Spontaneous pneumothorax as a first sign of pulmonary carcinoma
World Journal of Surgical Oncology volume 7, Article number: 57 (2009)
Spontaneous pneumothorax (SP) is a rare manifestation of lung cancer. The mechanisms by which pneumothorax occurs in lung cancer is not clear, resulting in different views being expressed.
Here we present a case in which pneumothorax occurred as a first manifestation of lung cancer. The chest x-ray of a 68 year old man revealed a right partial pneumothorax. VATS was then performed: the visceral pleura lying over segment S3 was destroyed and air leaks were found in this section. Pathologic examination of the biopsy specimen revealed non-small cell carcinoma. Thoracoscopic talc pleurodesis was performed.
Spontaneous pneumothorax in association with lung cancer is rarely seen. Pneumothorax can be the first sign of lung cancer. The most common possibility for SP complicating lung cancer is the tumor necrosis mechanism or, in separate cases, rupture of the emphysematous bullae. Lung cancer should always be considered as a possible cause of SP in elderly patients or in heavy smokers.
SP is generally attributed to a rupture of the sub-pleural blebs or emphysematous bullae . This can complicate primary or secondary lung tumors. SP in primary pulmonary neoplasm or lung metastasis is very rare and the estimated rate of joint occurrence is approximated to be between 0,03 and 0,05 percent for primary lung cancer [1–5]. Pneumothorax due to primary lung cancer is also rare and prognosis is poor because most often the cancer is either at an advanced stage or the diagnosis of cancer was delayed [1, 5].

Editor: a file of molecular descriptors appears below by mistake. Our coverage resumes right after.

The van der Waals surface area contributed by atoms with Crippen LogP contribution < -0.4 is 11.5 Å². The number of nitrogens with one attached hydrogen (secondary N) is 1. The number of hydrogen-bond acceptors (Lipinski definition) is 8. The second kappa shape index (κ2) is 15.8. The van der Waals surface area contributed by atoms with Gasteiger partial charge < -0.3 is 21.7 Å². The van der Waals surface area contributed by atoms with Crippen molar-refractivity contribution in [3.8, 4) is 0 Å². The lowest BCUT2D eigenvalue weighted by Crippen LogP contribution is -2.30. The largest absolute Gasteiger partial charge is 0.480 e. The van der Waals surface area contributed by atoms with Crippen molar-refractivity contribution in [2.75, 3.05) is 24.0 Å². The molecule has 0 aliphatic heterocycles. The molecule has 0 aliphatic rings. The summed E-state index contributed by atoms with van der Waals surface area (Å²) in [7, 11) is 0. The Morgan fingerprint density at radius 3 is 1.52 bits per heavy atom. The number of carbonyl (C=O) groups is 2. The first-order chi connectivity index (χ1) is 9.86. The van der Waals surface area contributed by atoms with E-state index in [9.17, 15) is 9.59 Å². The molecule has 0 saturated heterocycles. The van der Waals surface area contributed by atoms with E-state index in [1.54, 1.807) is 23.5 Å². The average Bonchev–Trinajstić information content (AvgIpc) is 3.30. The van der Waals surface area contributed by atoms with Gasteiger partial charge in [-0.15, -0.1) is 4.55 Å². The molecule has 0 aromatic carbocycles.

A 68 year old man was admitted in September 2007 with complaints of chest pain, dyspnea and cough in the past 6 days. He was a heavy smoker. Physical examination revealed tachycardia and tympanic percussion over the right chest, dullness with decreased breath sounds over the right lower chest. His chest radiograph of the thorax showed a lesion in the upper zone of the right lung and partial pneumothorax (Figures 1, 2).
Routine investigations revealed Hb: 8%, TLC: 9700/cumm, DLC: P62 L 38 cumin and ERS 20 mm in the first hour. Blood urea and sugar, etc. were normal. Direct smear examination of the sputum was negative for acid fast bacilli as well as malignant cells.
Primary lung carcinoma was suspected. Thorascopy (VATS) was performed: the visceral pleura lying over segment S3 was destroyed and air leaks were found in this section. Histological examination of the biopsy specimen (S3) revealed non-small cell cancer (Figure 3). When bronchoscopy was performed, compression invasion of the right upper lobe bronchus was noted, but histological examination of the bronchoscopic biopsy specimen was negative (T2 b N0 M 0 stage II A).
Thoracoscopic talc pleurodesis was performed. Chest drains were removed after 6 days. Because the patient refused surgery, he then received chemotherapy.
Spontaneous pneumothorax is divided into primary and secondary. Primary SP most commonly afflicts the young and healthy. The secondary type can develop with obstruction, infection, infarction, neoplasm and diffuse lung disease.